The monsoon trough, alternatively known as the intertropical convergence zone, plays a significant role in creating the climatic conditions necessary for the Earth's tropical rainforests. Tropical Tropical rainforests are characterized by a warm and wet climate. Mean monthly temperatures exceed 18 °C (64 °F) during all months of the year. Average annual rainfall is no less than 168 cm (66 in) and can exceed 1,000 cm (390 in) although it typically lies between 175 cm (69 in) and 200 cm (79 in). Many of the world's rainforests are associated with the location of the monsoon trough, also known as the intertropical convergence zone. Tropical rainforests are located in the tropics, i.e., in the equatorial zone between the Tropic of Cancer and Tropic of Capricorn.
Temperate Layers. KS3 Geography - Tropical rainforest biomes - Revision 1. Tropical Rainforest. Where are tropical rainforests found? Tropical rainforests are located around the equator where temperatures stay near 80 degrees year round. Rainforests receive 160 to 400 inches (400-1000 cm) of rain each year. The largest rainforests are in Brazil (South America), Zaire (Africa) and Indonesia (South East Asia).
Other tropical rainforest places are in Hawaii and the islands of the Pacific & Caribbean. What is the tropical rainforest? The Tropical Rainforest is a forest occurring in tropical areas of heavy rainfall. What is the structure of vegetation in the rainforest? The image above shows a typical cross section in the rainforest. Emergents are the tallest trees and are usually over 50 metres tall. The sea of leaves blocking out the sun from the lower layers is called the canopy. The under canopy mainly contains bare tree trunks and lianas.
The shrub layer has the densest plant growth. The forest floor is usually dark and damp. How did the tropical rainforest get like this? Local: Global: What is a Rainforest? NASA: Earth Observatory. Temperature 20°C to 25°C, must remain warm and frost-free Precipitation 2,000 to 10,000 millimeters of rain per year Vegetation Vines, palm trees, orchids, ferns Location Between the Tropic of Cancer and the Tropic of Capricorn Other There are two types of rainforests, tropical and temperate. Example: Campa Pita, Belize Description There are two types of rainforests, tropical and temperate. The tropical rainforest is a hot, moist biome where it rains all year long. Rainforest Concern Facts. For a downloadable booklet of rainforest facts and other materials for use in the classroom, please go to Resources for Schools Tropical rainforests - where and what are they?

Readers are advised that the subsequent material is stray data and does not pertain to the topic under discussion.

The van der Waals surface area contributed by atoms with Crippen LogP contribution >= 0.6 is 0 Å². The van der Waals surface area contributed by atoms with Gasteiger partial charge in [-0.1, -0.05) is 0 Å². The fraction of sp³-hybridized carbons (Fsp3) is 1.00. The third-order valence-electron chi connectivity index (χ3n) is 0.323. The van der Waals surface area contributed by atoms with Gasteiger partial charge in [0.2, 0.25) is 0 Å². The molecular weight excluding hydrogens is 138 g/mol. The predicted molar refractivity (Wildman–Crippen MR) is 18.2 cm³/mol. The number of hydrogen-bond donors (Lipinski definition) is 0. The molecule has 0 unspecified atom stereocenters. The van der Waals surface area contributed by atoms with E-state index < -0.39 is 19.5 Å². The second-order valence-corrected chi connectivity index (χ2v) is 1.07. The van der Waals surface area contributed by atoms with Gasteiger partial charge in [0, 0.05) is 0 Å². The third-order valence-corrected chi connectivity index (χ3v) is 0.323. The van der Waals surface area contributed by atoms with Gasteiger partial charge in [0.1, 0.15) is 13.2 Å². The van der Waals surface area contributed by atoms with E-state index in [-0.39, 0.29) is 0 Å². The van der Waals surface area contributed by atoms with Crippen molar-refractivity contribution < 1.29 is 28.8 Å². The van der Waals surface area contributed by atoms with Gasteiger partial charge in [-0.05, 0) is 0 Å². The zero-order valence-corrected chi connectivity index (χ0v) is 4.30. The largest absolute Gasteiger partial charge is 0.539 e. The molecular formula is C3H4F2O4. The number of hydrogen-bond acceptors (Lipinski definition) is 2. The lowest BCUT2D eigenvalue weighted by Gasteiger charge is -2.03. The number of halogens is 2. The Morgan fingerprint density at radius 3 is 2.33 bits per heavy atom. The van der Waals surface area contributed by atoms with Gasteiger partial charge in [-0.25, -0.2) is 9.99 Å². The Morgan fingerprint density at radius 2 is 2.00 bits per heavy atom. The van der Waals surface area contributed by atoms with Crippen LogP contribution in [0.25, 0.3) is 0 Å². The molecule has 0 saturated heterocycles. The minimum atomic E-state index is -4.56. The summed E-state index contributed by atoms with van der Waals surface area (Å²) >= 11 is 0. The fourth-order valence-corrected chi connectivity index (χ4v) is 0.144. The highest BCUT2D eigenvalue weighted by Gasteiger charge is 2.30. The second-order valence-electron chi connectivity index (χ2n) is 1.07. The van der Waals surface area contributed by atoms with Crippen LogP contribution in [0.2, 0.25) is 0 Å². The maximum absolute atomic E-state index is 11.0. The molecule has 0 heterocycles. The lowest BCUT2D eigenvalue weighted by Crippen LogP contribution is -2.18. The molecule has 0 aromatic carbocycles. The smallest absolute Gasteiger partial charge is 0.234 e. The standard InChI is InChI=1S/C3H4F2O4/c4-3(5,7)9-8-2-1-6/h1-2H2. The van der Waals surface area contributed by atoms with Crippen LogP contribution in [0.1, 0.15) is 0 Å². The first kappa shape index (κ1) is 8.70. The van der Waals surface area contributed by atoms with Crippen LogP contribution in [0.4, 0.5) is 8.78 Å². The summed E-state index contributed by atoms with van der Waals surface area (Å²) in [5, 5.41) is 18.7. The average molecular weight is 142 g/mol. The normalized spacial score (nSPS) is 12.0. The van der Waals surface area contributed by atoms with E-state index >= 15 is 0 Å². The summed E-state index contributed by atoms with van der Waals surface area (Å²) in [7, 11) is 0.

Tropical rainforests are found across the world between the Tropic of Capricorn and the Tropic of Cancer, 22.5° North and 22.5° South of the Equator. Almost half of the remaining tropical rainforest is found in tropical America, a bit more than a third in Asia and Oceania, and fifteen percent in Africa. Tropical rainforests cover approximately 8% of the world’s land surface - an area of approximately 1.2 billion hectares - and yet contain over half of the earth’s species of animals and plants. The LAYERS OF THE RAINFOREST The rainforest is divided into four main layers: the emergent layer consists of the tallest trees (emergent trees) which can grow to heights of 70m. Rainforest Interactive Tour.